Fountain Supplies Tips

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How do I select the right size for my pump?

How To Select The Right Sized Pump

Selecting the most appropriate size pump is essential to having your water feature running properly. You want one that's powerful enough to supply the right amount of water flow to your water feature. However, you don't want to end up with a workhorse pump in a small pond either. To help you figure out what size pump you actually need, we've put together a few guidelines.

  • A pump may have an electrical power rating in amps or watts. However, you need to look at the gallons of water per hour a pump will put out in relation to the height, called the head.
  • You'll need to find out the volume of your water feature to figure out which pump you need. You can do this mathematically or by taking a meter read after you've dug and lined your pit. Take a water meter reading right before you fill your pond or pool. Then fill up your water feature, and take another reading. You should have a figure in cubic feet. Take the amount of water used and multiply it by 7.48 for the volume.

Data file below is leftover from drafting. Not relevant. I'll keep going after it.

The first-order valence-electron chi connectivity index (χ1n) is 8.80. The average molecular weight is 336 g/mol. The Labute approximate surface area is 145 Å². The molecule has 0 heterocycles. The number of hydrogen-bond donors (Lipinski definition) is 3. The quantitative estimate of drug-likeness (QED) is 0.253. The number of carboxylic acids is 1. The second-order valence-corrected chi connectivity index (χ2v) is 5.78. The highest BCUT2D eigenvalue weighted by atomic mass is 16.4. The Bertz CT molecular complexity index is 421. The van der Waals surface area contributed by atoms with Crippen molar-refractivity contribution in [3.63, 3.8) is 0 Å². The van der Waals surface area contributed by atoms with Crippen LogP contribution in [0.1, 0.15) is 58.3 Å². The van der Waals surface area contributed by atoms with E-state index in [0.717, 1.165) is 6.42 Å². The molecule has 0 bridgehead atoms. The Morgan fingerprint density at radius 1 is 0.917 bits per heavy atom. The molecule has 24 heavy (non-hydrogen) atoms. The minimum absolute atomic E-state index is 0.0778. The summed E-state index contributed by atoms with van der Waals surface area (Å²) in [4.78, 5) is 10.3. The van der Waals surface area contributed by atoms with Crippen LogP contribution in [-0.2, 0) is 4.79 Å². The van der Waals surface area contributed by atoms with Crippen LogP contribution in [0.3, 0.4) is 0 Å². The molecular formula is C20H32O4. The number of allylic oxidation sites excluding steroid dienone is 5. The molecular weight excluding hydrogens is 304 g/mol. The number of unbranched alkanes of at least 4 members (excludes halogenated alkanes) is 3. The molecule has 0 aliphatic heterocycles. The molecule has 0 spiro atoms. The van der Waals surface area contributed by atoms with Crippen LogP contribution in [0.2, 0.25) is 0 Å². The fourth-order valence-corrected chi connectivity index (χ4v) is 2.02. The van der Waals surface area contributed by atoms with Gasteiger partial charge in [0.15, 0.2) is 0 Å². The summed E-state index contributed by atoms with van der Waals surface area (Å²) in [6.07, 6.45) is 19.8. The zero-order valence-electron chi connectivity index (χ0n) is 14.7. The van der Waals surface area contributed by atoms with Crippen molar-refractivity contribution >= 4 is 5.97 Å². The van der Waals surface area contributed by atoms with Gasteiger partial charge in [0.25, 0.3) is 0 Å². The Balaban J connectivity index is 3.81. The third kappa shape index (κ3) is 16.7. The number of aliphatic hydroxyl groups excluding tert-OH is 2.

• Determine the pump size you need by using this rule of thumb: select a pump that can move out half the volume of the water feature in a half an hour's time. For a 200 gallon pond, you'll need a pump that can deliver 100 gallons per hour.
  • Remember that water features with moving streams and waterfalls require more power because the water needs to head uphill and adjust your needs accordingly.

Which types of pipes are appropriate for a water feature?

Providing Pipes For Your Water Feature

To direct water in and out of your water feature, you'll need appropriate pipes to do the job. Pipes are the utilitarian providers of the essential ingredient in any fountain – water. There are several materials that are appropriate for transporting water to and from your water feature. Read on to find out what works.

Clear Vinyl – Clear vinyl is the least obtrusive and also the least expensive option. However, because of its thin, weak exterior, they work best for short runs.

Rigid PVC – These are lightweight and inexpensive pipes. On the plus side, they are corrosion resistant and have strong walls that will not collapse easily. If you choose these, you should stick with schedule 40 PVC fittings.